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First off today, The New Zealand Herald is reporting that a U.S. District Court in Virginia has ruled that Kim Dotcom is legally a “fugitive” in the country and is ineligible to challenge the seizure of his assets in the country.
Kim Dotcom was arrested in his native New Zealand in January 2012 over his then-site Megaupload, which was shuttered in the action. However, Dotcom has since been fighting extradition, with a hearing on the matter scheduled for this summer. In the meantime, the United States and New Zealand both have seized a large amount of his assets preventing him from accessing his money.
Dotcom has been challenging the seizure of his assets in the U.S. but the court has now ruled that, since Dotcom has refused to appear before a U.S. court, instead fighting the extradition, that he is legally considered a fugitive and, as per U.S. law, can not make use of the courts to fight the extradition.
Next up today, B. Alan Orange at MovieWeb reports that the dark and gritty Power Rangers fan film has returned to YouTube and Vimeo following a new agreement with Saban Brands, the owners of the franchise.
The film, directed by Joseph Khan and produced by Adi Shankar, caused controversy because it was a dark reboot of the kid’s series, complete with violence, sex and adult themes. Saban objected to the videos and filed notices that got it removed from both YouTube and Vimeo, the latter of which hosted the “not safe for work” version.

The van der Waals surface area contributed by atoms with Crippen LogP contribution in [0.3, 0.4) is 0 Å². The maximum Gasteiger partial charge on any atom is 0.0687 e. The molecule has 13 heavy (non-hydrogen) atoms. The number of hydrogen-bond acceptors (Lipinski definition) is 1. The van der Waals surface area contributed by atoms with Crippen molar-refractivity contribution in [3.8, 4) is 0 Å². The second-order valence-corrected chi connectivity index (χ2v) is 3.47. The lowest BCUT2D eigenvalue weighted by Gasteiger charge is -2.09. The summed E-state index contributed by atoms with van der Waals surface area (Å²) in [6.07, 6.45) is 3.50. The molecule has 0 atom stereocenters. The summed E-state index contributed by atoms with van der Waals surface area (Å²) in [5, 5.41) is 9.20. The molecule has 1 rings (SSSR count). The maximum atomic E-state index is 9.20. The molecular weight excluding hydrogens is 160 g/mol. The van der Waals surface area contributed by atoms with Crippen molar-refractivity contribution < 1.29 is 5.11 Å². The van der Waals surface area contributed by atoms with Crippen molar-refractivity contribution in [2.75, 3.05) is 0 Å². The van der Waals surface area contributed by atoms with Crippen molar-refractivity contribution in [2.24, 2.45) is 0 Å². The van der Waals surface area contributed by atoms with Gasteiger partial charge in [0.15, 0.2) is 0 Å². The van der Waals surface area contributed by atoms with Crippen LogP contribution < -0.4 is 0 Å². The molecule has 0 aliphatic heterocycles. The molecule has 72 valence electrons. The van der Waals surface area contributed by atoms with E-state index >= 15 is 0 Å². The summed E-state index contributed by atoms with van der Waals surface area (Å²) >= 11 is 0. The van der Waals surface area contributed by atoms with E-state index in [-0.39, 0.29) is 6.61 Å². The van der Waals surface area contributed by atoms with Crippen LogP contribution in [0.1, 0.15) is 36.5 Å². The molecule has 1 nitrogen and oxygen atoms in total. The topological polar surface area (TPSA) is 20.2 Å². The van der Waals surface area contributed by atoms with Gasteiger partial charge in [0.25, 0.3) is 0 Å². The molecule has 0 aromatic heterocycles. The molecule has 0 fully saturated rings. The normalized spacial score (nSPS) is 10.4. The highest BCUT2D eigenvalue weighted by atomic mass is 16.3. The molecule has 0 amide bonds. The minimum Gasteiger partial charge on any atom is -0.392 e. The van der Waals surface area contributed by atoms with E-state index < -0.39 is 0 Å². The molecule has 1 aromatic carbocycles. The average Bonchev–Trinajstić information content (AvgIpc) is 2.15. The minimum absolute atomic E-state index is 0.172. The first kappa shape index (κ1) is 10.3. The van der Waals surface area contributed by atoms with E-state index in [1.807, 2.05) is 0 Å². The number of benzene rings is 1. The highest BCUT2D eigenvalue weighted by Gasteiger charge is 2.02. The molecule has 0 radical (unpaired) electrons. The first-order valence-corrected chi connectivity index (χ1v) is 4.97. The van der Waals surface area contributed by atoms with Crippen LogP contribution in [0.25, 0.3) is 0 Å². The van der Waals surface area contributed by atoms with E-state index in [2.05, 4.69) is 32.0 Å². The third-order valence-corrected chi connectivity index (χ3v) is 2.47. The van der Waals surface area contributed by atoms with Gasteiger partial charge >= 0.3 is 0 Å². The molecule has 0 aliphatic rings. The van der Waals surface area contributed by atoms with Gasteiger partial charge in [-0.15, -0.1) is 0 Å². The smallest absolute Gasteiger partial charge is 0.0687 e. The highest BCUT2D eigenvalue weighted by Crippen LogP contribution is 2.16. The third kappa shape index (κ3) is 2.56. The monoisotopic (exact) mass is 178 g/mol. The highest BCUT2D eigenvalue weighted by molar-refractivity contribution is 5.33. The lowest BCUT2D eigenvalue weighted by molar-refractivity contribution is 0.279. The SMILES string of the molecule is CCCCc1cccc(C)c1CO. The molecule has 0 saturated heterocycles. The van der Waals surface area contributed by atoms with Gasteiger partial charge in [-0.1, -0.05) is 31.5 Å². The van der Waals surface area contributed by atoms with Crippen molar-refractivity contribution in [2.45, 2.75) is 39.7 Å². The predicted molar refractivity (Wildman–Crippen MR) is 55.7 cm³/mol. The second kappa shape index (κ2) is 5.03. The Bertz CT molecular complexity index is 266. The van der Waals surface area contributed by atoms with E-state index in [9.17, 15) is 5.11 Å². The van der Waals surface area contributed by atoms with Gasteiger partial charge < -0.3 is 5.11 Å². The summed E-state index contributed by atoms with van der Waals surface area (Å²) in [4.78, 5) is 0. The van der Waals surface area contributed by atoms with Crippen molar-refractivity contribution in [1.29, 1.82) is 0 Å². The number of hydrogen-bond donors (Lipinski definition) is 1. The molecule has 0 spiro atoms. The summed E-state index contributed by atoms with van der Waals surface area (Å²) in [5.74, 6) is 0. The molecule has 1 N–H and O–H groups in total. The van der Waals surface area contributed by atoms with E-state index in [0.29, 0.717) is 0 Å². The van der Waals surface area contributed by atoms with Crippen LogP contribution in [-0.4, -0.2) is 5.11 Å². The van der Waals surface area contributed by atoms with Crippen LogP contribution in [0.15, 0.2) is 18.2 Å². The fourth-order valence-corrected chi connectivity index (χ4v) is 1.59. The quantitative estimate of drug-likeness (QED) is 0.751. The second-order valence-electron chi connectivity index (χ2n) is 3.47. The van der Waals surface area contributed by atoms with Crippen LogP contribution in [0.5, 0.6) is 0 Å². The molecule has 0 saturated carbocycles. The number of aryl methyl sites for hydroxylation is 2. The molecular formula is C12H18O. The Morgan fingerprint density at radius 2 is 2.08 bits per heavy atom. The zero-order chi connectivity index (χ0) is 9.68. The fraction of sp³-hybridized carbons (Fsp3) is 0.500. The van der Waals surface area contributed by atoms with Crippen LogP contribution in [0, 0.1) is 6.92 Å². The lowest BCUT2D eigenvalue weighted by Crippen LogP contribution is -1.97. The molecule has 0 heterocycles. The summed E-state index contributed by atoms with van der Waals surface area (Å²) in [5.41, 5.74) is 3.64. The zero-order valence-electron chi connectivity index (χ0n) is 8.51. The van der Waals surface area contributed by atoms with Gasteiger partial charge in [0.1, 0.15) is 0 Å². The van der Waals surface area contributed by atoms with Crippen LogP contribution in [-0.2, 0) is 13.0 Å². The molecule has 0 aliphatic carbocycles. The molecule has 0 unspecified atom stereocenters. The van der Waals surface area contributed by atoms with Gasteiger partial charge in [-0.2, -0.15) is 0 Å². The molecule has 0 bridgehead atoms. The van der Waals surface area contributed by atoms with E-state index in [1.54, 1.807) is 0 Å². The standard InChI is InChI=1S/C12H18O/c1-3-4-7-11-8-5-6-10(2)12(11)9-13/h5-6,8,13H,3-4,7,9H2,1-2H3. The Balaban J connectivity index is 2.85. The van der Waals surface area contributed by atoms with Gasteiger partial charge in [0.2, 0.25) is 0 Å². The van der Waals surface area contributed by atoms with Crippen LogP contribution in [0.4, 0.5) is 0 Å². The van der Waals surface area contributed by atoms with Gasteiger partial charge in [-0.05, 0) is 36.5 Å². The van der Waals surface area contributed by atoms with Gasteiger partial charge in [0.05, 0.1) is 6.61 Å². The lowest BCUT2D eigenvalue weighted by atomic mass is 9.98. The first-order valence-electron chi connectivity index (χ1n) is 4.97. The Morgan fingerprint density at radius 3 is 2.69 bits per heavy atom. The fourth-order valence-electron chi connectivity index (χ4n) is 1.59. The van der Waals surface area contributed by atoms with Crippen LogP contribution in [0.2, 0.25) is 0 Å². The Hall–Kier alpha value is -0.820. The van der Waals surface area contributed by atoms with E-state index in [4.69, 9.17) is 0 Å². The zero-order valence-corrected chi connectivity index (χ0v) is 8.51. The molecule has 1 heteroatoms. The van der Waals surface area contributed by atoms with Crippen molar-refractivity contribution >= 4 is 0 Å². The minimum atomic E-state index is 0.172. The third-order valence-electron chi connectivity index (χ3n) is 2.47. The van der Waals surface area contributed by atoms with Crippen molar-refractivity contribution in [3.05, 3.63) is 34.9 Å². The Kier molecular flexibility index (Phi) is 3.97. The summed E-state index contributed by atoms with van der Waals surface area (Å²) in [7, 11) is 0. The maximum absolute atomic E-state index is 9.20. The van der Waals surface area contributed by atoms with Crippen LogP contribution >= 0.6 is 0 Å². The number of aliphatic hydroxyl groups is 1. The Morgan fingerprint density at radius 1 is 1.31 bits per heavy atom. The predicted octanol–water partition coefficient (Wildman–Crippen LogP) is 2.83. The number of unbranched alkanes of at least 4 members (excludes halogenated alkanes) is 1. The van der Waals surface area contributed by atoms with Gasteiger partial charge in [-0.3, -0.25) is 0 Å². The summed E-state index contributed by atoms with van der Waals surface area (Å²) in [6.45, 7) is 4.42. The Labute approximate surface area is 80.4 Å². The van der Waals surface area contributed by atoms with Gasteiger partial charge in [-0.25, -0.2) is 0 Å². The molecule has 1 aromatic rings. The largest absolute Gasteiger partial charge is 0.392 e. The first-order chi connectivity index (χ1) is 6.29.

However, both version are back up but with a new disclaimer calling the video a “deboot” that is a “bootleg experiment not affiliated or endorsed by Saban Entertainment.” The video caused a divided reaction among those affiliated with the series, with some hating it and others enjoying it.
Finally today Andy at Torrentfreak writes that pirates of the film Fifty Shades of Grey may have gotten an unexpected surprise as a recent high-quality release of the film was censored, with all of the sex scenes removed from the film.
Earlier pirate versions of the film were “cammed” copies and considered to be of low quality. However, it was widely anticipated that a higher-quality version of the film would soon released on piracy sites as the Chinese video on demand service QQ.com had announced it would be showing the film in late February. Shortly thereafter, DVD-quality copies of the film began to turn up on pirate sites, as expected.
However, the version that was aired in China was first reviewed by censors in the country, which removed nearly all of the sex and nudity. As a result, while commenters lauded the film’s quality, they bemoaned the lack of sexual content, one of the key reasons many chose to pirate the film.
That’s it for the three count today. We will be back tomorrow with three more copyright links. If you have a link that you want to suggest a link for the column or have any proposals to make it better. Feel free to leave a comment or send me an email. I hope to hear from you.